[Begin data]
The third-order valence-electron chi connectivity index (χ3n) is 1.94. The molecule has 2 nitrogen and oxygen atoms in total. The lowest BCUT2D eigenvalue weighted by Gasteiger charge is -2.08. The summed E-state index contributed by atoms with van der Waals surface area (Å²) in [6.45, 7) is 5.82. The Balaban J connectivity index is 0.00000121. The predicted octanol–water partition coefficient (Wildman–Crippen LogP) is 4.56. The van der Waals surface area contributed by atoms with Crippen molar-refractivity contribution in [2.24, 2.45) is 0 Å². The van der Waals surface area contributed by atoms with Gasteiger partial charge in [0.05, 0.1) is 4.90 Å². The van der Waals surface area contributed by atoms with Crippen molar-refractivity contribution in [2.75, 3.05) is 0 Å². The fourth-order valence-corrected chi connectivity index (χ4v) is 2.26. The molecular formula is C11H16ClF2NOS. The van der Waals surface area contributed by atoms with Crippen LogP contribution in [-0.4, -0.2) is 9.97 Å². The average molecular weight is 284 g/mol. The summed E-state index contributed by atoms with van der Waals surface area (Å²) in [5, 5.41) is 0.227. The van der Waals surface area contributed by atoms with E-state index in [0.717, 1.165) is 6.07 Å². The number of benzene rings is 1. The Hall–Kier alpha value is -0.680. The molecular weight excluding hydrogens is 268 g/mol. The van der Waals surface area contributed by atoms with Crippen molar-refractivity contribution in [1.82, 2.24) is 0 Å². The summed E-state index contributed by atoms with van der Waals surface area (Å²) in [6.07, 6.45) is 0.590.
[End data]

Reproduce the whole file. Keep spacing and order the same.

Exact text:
The third-order valence-electron chi connectivity index (χ3n) is 1.94. The molecule has 2 nitrogen and oxygen atoms in total. The lowest BCUT2D eigenvalue weighted by Gasteiger charge is -2.08. The summed E-state index contributed by atoms with van der Waals surface area (Å²) in [6.45, 7) is 5.82. The Balaban J connectivity index is 0.00000121. The predicted octanol–water partition coefficient (Wildman–Crippen LogP) is 4.56. The van der Waals surface area contributed by atoms with Crippen molar-refractivity contribution in [2.24, 2.45) is 0 Å². The van der Waals surface area contributed by atoms with Gasteiger partial charge in [0.05, 0.1) is 4.90 Å². The van der Waals surface area contributed by atoms with Crippen molar-refractivity contribution in [2.75, 3.05) is 0 Å². The fourth-order valence-corrected chi connectivity index (χ4v) is 2.26. The molecular formula is C11H16ClF2NOS. The van der Waals surface area contributed by atoms with Crippen LogP contribution in [-0.4, -0.2) is 9.97 Å². The average molecular weight is 284 g/mol. The summed E-state index contributed by atoms with van der Waals surface area (Å²) in [5, 5.41) is 0.227. The van der Waals surface area contributed by atoms with E-state index in [0.717, 1.165) is 6.07 Å². The number of benzene rings is 1. The Hall–Kier alpha value is -0.680. The molecular weight excluding hydrogens is 268 g/mol. The van der Waals surface area contributed by atoms with Crippen molar-refractivity contribution in [1.82, 2.24) is 0 Å². The summed E-state index contributed by atoms with van der Waals surface area (Å²) in [6.07, 6.45) is 0.590.